Biophysical Coupling Between Turbulence, Veliger Behavior, and Larval Supply
MASSACHUSETTS INST OF TECH CAMBRIDGE
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The goals of this thesis were to quantify the behavior of gastropod larvae mud snails Ilyanassa obsoleta in turbulence, and to investigate how that behavior affects larval supply in a turbulent coastal inlet. Gastropod larvae retract their velums and sink rapidly in strong turbulence. Turbulence-induced sinking would be an adaptive behavior if it resulted in increased larval supply and enhanced settlement in suitable coastal habitats. In laboratory experiments, mud snail larvae were found to have three behavioral modes swimming, hovering, and sinking. The proportion of sinking larvae increased exponentially with the turbulence dissipation rate over a range comparable to turbulence in a tidal inlet, and the mean larval vertical velocity shifted from upward to downward in turbulence resembling energetic nearshore areas. The larval response to turbulence was incorporated in a vertical advection-diffusion model to characterize the effects of this behavior on larval supply and settlement in a tidal channel. Compared to passive larvae, larvae that sink in turbulence have higher near-bed concentrations throughout flood and ebb tides. This high larval supply enables behaving larvae to settle more successfully than passive larvae in strong currents characteristic of turbulent tidal inlets.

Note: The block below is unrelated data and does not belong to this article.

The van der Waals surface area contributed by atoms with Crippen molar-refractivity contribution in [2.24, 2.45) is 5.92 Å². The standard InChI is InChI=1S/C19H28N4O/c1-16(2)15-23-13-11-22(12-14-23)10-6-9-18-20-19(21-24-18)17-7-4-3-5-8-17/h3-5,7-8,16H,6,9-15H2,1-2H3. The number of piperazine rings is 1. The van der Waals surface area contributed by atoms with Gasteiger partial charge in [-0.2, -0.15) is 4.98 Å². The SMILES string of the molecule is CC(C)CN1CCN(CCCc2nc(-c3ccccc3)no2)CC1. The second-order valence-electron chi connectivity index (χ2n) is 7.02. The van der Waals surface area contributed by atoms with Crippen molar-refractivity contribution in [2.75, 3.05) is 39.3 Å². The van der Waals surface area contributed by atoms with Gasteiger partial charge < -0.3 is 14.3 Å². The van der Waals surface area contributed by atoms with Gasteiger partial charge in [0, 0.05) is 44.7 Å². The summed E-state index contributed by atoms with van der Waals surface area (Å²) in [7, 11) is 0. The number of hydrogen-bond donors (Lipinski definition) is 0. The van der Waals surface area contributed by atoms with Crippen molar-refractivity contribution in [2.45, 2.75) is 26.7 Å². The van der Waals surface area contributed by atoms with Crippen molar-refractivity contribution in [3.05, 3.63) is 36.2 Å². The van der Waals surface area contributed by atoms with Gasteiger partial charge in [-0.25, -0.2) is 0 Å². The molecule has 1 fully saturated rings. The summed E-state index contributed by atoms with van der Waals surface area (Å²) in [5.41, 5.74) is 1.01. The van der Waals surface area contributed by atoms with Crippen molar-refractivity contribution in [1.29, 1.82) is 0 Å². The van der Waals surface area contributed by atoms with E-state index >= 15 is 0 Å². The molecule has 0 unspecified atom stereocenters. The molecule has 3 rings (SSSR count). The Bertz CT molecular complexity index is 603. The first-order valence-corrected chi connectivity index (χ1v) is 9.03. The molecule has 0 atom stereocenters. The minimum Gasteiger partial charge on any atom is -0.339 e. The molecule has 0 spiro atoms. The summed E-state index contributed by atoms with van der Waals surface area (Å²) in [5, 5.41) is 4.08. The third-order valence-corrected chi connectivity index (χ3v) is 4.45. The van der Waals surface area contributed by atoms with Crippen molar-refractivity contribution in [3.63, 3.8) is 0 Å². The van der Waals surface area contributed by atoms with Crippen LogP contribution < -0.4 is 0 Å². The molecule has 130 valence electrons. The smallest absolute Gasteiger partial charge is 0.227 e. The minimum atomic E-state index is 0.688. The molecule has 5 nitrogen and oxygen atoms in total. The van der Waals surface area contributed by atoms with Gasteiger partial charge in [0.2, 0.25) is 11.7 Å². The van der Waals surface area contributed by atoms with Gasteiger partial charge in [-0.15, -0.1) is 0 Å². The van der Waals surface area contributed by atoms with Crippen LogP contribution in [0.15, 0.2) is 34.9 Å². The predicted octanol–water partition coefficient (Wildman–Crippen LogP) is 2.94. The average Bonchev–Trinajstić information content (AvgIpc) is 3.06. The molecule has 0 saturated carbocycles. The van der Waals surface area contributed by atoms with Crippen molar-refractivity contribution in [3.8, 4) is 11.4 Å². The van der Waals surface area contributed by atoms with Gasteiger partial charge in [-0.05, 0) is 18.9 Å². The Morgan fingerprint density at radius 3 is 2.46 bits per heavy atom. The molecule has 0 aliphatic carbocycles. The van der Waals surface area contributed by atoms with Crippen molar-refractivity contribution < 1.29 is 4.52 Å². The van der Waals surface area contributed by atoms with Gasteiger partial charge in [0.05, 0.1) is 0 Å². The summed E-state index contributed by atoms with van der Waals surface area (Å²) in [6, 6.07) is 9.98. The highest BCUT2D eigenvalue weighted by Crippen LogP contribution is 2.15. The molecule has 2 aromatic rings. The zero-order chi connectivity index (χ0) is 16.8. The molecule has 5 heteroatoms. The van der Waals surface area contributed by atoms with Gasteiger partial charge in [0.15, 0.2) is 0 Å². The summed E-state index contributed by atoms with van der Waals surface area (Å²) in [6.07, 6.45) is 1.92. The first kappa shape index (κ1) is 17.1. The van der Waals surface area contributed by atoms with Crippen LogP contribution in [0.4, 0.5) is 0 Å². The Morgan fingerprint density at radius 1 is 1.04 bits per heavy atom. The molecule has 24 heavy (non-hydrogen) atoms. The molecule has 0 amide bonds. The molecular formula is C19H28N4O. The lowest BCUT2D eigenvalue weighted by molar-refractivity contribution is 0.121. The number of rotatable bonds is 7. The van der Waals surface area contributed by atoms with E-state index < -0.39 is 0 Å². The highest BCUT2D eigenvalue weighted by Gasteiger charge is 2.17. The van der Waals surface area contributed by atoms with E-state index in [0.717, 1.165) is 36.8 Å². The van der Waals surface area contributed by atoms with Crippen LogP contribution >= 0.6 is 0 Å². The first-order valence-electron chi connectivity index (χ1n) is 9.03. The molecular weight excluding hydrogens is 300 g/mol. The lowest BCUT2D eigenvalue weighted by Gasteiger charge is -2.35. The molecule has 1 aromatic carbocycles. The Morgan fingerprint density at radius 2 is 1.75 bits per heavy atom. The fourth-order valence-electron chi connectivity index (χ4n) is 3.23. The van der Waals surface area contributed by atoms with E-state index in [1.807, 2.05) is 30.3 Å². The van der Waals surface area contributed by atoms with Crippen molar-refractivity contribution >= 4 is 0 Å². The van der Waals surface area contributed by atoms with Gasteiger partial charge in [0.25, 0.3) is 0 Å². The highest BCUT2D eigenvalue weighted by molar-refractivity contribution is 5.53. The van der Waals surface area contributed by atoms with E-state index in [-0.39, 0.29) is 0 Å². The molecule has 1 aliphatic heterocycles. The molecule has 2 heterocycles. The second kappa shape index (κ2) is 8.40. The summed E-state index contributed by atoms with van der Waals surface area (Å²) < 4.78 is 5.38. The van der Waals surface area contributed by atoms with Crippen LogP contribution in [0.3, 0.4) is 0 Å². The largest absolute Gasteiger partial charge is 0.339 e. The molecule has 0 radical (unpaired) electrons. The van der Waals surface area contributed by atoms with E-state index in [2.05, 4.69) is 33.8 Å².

- Fluid Mechanics